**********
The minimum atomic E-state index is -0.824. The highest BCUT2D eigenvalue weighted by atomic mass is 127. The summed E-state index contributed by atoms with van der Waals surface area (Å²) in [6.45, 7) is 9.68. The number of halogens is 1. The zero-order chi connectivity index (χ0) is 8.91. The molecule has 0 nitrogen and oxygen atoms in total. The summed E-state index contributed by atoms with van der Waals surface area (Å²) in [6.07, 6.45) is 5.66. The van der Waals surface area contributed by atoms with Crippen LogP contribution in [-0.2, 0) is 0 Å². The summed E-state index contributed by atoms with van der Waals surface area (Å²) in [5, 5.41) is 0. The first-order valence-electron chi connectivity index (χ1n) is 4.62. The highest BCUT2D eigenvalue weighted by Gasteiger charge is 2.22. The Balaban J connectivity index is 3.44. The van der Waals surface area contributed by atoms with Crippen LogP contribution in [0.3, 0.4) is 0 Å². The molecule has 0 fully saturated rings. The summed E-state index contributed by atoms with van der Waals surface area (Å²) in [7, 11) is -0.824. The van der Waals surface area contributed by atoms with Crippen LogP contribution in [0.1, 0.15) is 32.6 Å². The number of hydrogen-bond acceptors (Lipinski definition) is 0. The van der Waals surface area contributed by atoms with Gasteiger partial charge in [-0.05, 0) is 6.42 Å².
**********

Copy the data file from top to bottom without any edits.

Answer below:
The minimum atomic E-state index is -0.824. The highest BCUT2D eigenvalue weighted by atomic mass is 127. The summed E-state index contributed by atoms with van der Waals surface area (Å²) in [6.45, 7) is 9.68. The number of halogens is 1. The zero-order chi connectivity index (χ0) is 8.91. The molecule has 0 nitrogen and oxygen atoms in total. The summed E-state index contributed by atoms with van der Waals surface area (Å²) in [6.07, 6.45) is 5.66. The van der Waals surface area contributed by atoms with Crippen LogP contribution in [-0.2, 0) is 0 Å². The summed E-state index contributed by atoms with van der Waals surface area (Å²) in [5, 5.41) is 0. The first-order valence-electron chi connectivity index (χ1n) is 4.62. The highest BCUT2D eigenvalue weighted by Gasteiger charge is 2.22. The Balaban J connectivity index is 3.44. The van der Waals surface area contributed by atoms with Crippen LogP contribution in [0.3, 0.4) is 0 Å². The molecule has 0 fully saturated rings. The summed E-state index contributed by atoms with van der Waals surface area (Å²) in [7, 11) is -0.824. The van der Waals surface area contributed by atoms with Crippen LogP contribution in [0.1, 0.15) is 32.6 Å². The number of hydrogen-bond acceptors (Lipinski definition) is 0. The van der Waals surface area contributed by atoms with Gasteiger partial charge in [-0.05, 0) is 6.42 Å².